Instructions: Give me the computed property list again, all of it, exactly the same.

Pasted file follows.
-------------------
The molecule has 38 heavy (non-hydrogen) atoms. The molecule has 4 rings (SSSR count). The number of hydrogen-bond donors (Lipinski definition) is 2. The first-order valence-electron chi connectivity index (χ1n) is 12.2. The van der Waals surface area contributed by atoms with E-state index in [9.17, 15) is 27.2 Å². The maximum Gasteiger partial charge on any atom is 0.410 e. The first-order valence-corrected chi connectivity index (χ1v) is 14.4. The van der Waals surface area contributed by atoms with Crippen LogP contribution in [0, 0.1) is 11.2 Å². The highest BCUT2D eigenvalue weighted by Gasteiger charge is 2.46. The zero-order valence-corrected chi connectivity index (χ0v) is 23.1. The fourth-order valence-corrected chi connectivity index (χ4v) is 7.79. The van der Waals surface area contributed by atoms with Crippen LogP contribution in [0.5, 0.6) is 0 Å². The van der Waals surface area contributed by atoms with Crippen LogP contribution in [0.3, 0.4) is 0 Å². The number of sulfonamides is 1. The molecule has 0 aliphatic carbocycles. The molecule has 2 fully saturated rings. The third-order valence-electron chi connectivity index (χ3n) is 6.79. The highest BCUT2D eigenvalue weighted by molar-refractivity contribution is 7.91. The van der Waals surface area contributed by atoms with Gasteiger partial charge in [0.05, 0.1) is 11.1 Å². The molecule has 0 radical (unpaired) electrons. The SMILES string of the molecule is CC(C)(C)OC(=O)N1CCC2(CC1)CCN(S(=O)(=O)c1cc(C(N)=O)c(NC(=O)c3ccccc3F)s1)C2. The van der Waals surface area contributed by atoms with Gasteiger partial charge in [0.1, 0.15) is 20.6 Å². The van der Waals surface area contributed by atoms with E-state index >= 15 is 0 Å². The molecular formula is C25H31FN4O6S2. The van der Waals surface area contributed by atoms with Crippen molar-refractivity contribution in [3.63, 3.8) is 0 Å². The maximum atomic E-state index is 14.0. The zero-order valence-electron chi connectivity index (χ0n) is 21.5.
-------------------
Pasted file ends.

The molecule has 38 heavy (non-hydrogen) atoms. The molecule has 4 rings (SSSR count). The number of hydrogen-bond donors (Lipinski definition) is 2. The first-order valence-electron chi connectivity index (χ1n) is 12.2. The van der Waals surface area contributed by atoms with E-state index in [9.17, 15) is 27.2 Å². The maximum Gasteiger partial charge on any atom is 0.410 e. The first-order valence-corrected chi connectivity index (χ1v) is 14.4. The van der Waals surface area contributed by atoms with Crippen LogP contribution in [0, 0.1) is 11.2 Å². The highest BCUT2D eigenvalue weighted by Gasteiger charge is 2.46. The zero-order valence-corrected chi connectivity index (χ0v) is 23.1. The fourth-order valence-corrected chi connectivity index (χ4v) is 7.79. The van der Waals surface area contributed by atoms with Crippen LogP contribution in [0.5, 0.6) is 0 Å². The van der Waals surface area contributed by atoms with Crippen LogP contribution in [0.3, 0.4) is 0 Å². The number of sulfonamides is 1. The molecule has 0 aliphatic carbocycles. The molecule has 2 fully saturated rings. The third-order valence-electron chi connectivity index (χ3n) is 6.79. The highest BCUT2D eigenvalue weighted by molar-refractivity contribution is 7.91. The van der Waals surface area contributed by atoms with Gasteiger partial charge in [0.05, 0.1) is 11.1 Å². The molecule has 0 radical (unpaired) electrons. The SMILES string of the molecule is CC(C)(C)OC(=O)N1CCC2(CC1)CCN(S(=O)(=O)c1cc(C(N)=O)c(NC(=O)c3ccccc3F)s1)C2. The van der Waals surface area contributed by atoms with Gasteiger partial charge in [0.1, 0.15) is 20.6 Å². The van der Waals surface area contributed by atoms with E-state index >= 15 is 0 Å². The molecular formula is C25H31FN4O6S2. The van der Waals surface area contributed by atoms with Crippen molar-refractivity contribution in [3.63, 3.8) is 0 Å². The maximum atomic E-state index is 14.0. The zero-order valence-electron chi connectivity index (χ0n) is 21.5.